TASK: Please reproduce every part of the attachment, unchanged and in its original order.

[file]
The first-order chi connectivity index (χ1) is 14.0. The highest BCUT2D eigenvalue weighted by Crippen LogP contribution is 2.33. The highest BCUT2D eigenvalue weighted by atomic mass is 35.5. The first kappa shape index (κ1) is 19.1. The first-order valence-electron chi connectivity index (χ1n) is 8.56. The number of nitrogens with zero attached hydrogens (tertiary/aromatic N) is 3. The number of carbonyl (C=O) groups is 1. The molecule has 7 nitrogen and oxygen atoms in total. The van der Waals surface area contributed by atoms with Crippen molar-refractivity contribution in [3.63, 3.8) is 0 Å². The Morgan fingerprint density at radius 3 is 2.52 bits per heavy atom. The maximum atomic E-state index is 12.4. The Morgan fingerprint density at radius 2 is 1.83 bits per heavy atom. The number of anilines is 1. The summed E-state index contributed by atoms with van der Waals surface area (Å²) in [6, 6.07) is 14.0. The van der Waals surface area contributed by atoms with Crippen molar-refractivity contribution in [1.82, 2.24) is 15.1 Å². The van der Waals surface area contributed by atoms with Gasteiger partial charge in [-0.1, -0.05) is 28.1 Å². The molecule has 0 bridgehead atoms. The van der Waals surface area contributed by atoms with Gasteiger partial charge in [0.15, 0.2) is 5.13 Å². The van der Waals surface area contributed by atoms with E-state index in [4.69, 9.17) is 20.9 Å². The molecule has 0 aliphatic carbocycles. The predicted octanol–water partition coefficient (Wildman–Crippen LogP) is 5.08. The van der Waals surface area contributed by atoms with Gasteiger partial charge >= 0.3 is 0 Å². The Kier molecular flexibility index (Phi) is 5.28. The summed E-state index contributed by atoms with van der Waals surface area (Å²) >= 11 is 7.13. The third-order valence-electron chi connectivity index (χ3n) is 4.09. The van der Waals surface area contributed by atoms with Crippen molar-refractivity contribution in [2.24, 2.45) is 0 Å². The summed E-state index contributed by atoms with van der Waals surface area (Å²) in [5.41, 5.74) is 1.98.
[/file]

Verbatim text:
The first-order chi connectivity index (χ1) is 14.0. The highest BCUT2D eigenvalue weighted by Crippen LogP contribution is 2.33. The highest BCUT2D eigenvalue weighted by atomic mass is 35.5. The first kappa shape index (κ1) is 19.1. The first-order valence-electron chi connectivity index (χ1n) is 8.56. The number of nitrogens with zero attached hydrogens (tertiary/aromatic N) is 3. The number of carbonyl (C=O) groups is 1. The molecule has 7 nitrogen and oxygen atoms in total. The van der Waals surface area contributed by atoms with Crippen molar-refractivity contribution in [3.63, 3.8) is 0 Å². The Morgan fingerprint density at radius 3 is 2.52 bits per heavy atom. The maximum atomic E-state index is 12.4. The Morgan fingerprint density at radius 2 is 1.83 bits per heavy atom. The number of anilines is 1. The summed E-state index contributed by atoms with van der Waals surface area (Å²) in [6, 6.07) is 14.0. The van der Waals surface area contributed by atoms with Crippen molar-refractivity contribution in [1.82, 2.24) is 15.1 Å². The van der Waals surface area contributed by atoms with Gasteiger partial charge in [-0.1, -0.05) is 28.1 Å². The molecule has 0 bridgehead atoms. The van der Waals surface area contributed by atoms with Gasteiger partial charge in [0.15, 0.2) is 5.13 Å². The van der Waals surface area contributed by atoms with E-state index in [4.69, 9.17) is 20.9 Å². The molecule has 0 aliphatic carbocycles. The predicted octanol–water partition coefficient (Wildman–Crippen LogP) is 5.08. The van der Waals surface area contributed by atoms with Gasteiger partial charge >= 0.3 is 0 Å². The Kier molecular flexibility index (Phi) is 5.28. The summed E-state index contributed by atoms with van der Waals surface area (Å²) >= 11 is 7.13. The third-order valence-electron chi connectivity index (χ3n) is 4.09. The van der Waals surface area contributed by atoms with Crippen molar-refractivity contribution in [2.24, 2.45) is 0 Å². The summed E-state index contributed by atoms with van der Waals surface area (Å²) in [5.41, 5.74) is 1.98.